Courage to Lead

For far too long governments in this country were held to ransom by the entrenched employee unions who were able to get almost anything they sought. Out of the total 28 million employees in the organized sector who get a monthly secure wage, 20 million are in government alone. This makes even the lowest employee in government more powerful than the 900 million ordinary Indians. In spite of getting a decent wage and having life-time security, government employees rarely deliver services of quality.

Fresh Blood In Public Service

There is no greater calling than public service


Agents of the “Crown”

During colonial times, the British Raj used to administer its provinces in India through Governors and “Resident Agents” (in princely states). And within each province/state, the head of administration for each district was the “Collector” who used to report directly to the Governor. Not withstanding the fact that many civil servants of that era have done an outstanding job in public service, they still used to function as the agents of the Crown/Raj.

Policing – Welcome Changes

Recently, the home minister Sri Devender Goud has announced some major changes in the functioning of the police. The three critical changes deal with: abolition of the outdated and inhuman “Orderly” system, introduction of citizen’s charters for various services, and removal of the responsibility of guarding the treasuries. All the three are welcome changes and the government should be commended for initiating these measures.

AAG and VIP Culture

International athletes waved goodbye to Sheroo in an impressive event, but the real chunk of Hyderabadi sports-lovers was not even there.  Only around 2000 tickets were sold to the enthusiastic public for the Afro-Asian Games’ (AAG) closing ceremony on November 1, even though the GMC Balayogi stadium can seat around 30,000.  The VIPs and their dear ones filled up almost the entire venue.  Even more shameful is that some people with valid tickets (costing 500 rupees, each!) were denied entry to the grand show staged at great public expense.

Corruption in Civil Services

The Civil Servants thought of themselves as Guardians, in the Platonic sense : “ All who are in any place of command in so far as they are indeed rulers, neither consider nor enjoin their own interest but that of the subjects on behalf of whom they exercise their craft….” (Republic)


Philip Woodruff : The Guardians


Reform Public Administration – A “Common Will”

The Prime Minister Manmohan Singh’s suggestion to recruit the Civil Servants after 10+2 (Intermediate) has generated an interesting debate on the various possibilities of recruiting civil servants. The candidates selected after the usual entrance exams will be put in a national academy and after completing three years will get a graduate degree. The meritorious students among them will then go for a service-oriented course in the academy for two years. On successful completion of which, the candidate will get an MBA degree and would be inducted in the services.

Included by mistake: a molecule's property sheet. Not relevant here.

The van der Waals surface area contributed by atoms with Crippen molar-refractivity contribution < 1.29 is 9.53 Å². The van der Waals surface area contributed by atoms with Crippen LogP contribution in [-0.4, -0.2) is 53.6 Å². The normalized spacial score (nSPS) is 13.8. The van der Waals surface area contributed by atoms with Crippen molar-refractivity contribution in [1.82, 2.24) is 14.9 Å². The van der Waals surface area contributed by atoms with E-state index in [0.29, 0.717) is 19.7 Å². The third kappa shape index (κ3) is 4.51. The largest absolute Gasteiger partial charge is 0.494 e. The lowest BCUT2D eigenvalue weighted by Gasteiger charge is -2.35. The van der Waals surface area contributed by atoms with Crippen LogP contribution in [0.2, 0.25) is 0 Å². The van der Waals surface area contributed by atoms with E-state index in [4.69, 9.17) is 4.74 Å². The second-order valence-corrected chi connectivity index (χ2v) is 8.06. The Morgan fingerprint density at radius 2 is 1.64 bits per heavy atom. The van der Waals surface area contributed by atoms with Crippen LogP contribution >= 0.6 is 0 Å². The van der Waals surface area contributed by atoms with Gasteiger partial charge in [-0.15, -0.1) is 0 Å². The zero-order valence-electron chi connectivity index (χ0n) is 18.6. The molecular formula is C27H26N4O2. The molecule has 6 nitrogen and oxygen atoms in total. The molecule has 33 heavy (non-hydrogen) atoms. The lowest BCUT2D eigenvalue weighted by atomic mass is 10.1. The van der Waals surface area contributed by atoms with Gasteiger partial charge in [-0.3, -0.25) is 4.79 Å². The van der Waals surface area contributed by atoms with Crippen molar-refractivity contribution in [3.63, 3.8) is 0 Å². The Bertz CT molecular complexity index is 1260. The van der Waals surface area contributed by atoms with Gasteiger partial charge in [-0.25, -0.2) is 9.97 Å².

Citizen, Wealth and Society

To Paraphrase Dickens, we seem to be living in the best of times, and in the worst of times!

On the one hand, there is undiluted exultation among growth enthusiasts.  Low tax rates, 9% growth, high savings, declining deficits – all seem to be promising.  “If only we pursue the reform agenda, particularly in pension, insurance, and labour sectors, things will only get better”, claim market fundamentalists.

Millions on the Margins

The spate of brutal killings of Salva Judem members by Maoists in Chattisgarh and encounter deaths of Maoists in Andhra Pradesh expose the fault lines of our society and polity. These are not acts of violence inspired by extra-territorial terrorist agencies to destabilize our nation. These are the products of anguish, despair and bitterness resulting from decades of misgovernance and an economic growth process which relegates millions to the margins.

Nature’s Fury Compounded by Human Folly

December 26 2004 saw an unprecedented disaster killing more than 150,000 innocent people, uprooting millions, and devastating the economy of vast regions in many nations in South and South-East Asia. It is impossible, with today’s technology to precisely anticipate an earthquake and know when and where it will affect people. Such unavoidable suffering is part of human existence, and we have to face it with courage and accept it with equanimity.